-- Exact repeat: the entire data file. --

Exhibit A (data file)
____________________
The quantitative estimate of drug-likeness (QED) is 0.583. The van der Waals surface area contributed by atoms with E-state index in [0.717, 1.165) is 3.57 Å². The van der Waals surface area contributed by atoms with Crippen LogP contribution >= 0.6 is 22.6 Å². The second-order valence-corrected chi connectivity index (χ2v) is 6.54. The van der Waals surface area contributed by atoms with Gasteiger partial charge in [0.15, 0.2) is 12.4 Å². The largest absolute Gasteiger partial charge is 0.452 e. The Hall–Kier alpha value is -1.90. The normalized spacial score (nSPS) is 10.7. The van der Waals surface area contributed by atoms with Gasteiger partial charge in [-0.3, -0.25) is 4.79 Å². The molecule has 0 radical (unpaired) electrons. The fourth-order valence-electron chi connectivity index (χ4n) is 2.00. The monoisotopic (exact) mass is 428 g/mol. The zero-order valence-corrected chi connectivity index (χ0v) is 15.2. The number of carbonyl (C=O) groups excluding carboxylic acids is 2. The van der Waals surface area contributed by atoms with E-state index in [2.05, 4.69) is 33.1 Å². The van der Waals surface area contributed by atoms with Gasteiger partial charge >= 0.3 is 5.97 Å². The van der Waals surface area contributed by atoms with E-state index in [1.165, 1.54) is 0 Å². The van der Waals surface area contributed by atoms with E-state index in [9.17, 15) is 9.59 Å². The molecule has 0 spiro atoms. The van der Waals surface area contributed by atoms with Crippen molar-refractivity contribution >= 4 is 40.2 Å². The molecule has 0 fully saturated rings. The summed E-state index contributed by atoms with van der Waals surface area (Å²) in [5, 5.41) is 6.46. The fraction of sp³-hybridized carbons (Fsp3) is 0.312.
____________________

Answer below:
The quantitative estimate of drug-likeness (QED) is 0.583. The van der Waals surface area contributed by atoms with E-state index in [0.717, 1.165) is 3.57 Å². The van der Waals surface area contributed by atoms with Crippen LogP contribution >= 0.6 is 22.6 Å². The second-order valence-corrected chi connectivity index (χ2v) is 6.54. The van der Waals surface area contributed by atoms with Gasteiger partial charge in [0.15, 0.2) is 12.4 Å². The largest absolute Gasteiger partial charge is 0.452 e. The Hall–Kier alpha value is -1.90. The normalized spacial score (nSPS) is 10.7. The van der Waals surface area contributed by atoms with Gasteiger partial charge in [-0.3, -0.25) is 4.79 Å². The molecule has 0 radical (unpaired) electrons. The fourth-order valence-electron chi connectivity index (χ4n) is 2.00. The monoisotopic (exact) mass is 428 g/mol. The zero-order valence-corrected chi connectivity index (χ0v) is 15.2. The number of carbonyl (C=O) groups excluding carboxylic acids is 2. The van der Waals surface area contributed by atoms with E-state index in [2.05, 4.69) is 33.1 Å². The van der Waals surface area contributed by atoms with Gasteiger partial charge >= 0.3 is 5.97 Å². The van der Waals surface area contributed by atoms with E-state index in [1.165, 1.54) is 0 Å². The van der Waals surface area contributed by atoms with E-state index in [9.17, 15) is 9.59 Å². The molecule has 0 spiro atoms. The van der Waals surface area contributed by atoms with Crippen molar-refractivity contribution >= 4 is 40.2 Å². The molecule has 0 fully saturated rings. The summed E-state index contributed by atoms with van der Waals surface area (Å²) in [5, 5.41) is 6.46. The fraction of sp³-hybridized carbons (Fsp3) is 0.312.